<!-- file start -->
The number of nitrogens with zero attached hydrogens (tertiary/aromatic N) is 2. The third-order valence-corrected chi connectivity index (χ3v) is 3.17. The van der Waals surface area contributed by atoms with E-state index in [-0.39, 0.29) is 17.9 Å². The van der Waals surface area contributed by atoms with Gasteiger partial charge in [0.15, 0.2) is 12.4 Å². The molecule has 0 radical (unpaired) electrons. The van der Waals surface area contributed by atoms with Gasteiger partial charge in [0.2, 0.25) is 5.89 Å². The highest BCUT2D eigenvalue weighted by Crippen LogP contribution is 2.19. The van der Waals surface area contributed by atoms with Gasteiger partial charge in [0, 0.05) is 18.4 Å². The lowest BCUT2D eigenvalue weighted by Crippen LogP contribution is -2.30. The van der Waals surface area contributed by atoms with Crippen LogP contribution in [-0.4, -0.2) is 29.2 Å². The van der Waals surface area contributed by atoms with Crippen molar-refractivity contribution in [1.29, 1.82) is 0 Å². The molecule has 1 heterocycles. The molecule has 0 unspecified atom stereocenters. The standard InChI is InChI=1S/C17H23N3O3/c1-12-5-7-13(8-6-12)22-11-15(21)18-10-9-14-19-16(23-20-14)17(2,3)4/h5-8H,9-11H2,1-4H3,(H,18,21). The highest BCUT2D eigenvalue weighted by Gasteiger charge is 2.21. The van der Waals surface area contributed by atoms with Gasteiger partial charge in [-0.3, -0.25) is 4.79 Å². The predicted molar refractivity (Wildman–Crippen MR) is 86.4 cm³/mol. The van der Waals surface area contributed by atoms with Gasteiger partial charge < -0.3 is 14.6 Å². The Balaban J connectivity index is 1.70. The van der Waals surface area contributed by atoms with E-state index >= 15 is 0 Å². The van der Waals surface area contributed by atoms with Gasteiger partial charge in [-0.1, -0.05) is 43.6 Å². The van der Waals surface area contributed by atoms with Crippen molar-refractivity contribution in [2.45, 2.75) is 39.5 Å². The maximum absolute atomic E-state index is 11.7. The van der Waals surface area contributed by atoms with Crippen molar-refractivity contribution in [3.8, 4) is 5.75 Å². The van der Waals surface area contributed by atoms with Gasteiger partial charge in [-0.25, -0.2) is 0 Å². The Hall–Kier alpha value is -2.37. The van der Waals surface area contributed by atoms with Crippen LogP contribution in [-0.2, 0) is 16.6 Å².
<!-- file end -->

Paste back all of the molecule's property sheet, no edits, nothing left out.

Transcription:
The number of nitrogens with zero attached hydrogens (tertiary/aromatic N) is 2. The third-order valence-corrected chi connectivity index (χ3v) is 3.17. The van der Waals surface area contributed by atoms with E-state index in [-0.39, 0.29) is 17.9 Å². The van der Waals surface area contributed by atoms with Gasteiger partial charge in [0.15, 0.2) is 12.4 Å². The molecule has 0 radical (unpaired) electrons. The van der Waals surface area contributed by atoms with Gasteiger partial charge in [0.2, 0.25) is 5.89 Å². The highest BCUT2D eigenvalue weighted by Crippen LogP contribution is 2.19. The van der Waals surface area contributed by atoms with Gasteiger partial charge in [0, 0.05) is 18.4 Å². The lowest BCUT2D eigenvalue weighted by Crippen LogP contribution is -2.30. The van der Waals surface area contributed by atoms with Crippen LogP contribution in [-0.4, -0.2) is 29.2 Å². The van der Waals surface area contributed by atoms with Crippen molar-refractivity contribution in [1.29, 1.82) is 0 Å². The molecule has 1 heterocycles. The molecule has 0 unspecified atom stereocenters. The standard InChI is InChI=1S/C17H23N3O3/c1-12-5-7-13(8-6-12)22-11-15(21)18-10-9-14-19-16(23-20-14)17(2,3)4/h5-8H,9-11H2,1-4H3,(H,18,21). The highest BCUT2D eigenvalue weighted by Gasteiger charge is 2.21. The van der Waals surface area contributed by atoms with Gasteiger partial charge in [-0.3, -0.25) is 4.79 Å². The predicted molar refractivity (Wildman–Crippen MR) is 86.4 cm³/mol. The van der Waals surface area contributed by atoms with Gasteiger partial charge < -0.3 is 14.6 Å². The Balaban J connectivity index is 1.70. The van der Waals surface area contributed by atoms with E-state index >= 15 is 0 Å². The van der Waals surface area contributed by atoms with Gasteiger partial charge in [-0.1, -0.05) is 43.6 Å². The van der Waals surface area contributed by atoms with Crippen molar-refractivity contribution in [2.45, 2.75) is 39.5 Å². The maximum absolute atomic E-state index is 11.7. The van der Waals surface area contributed by atoms with Crippen molar-refractivity contribution in [3.8, 4) is 5.75 Å². The van der Waals surface area contributed by atoms with Gasteiger partial charge in [-0.25, -0.2) is 0 Å². The Hall–Kier alpha value is -2.37. The van der Waals surface area contributed by atoms with Crippen LogP contribution in [-0.2, 0) is 16.6 Å².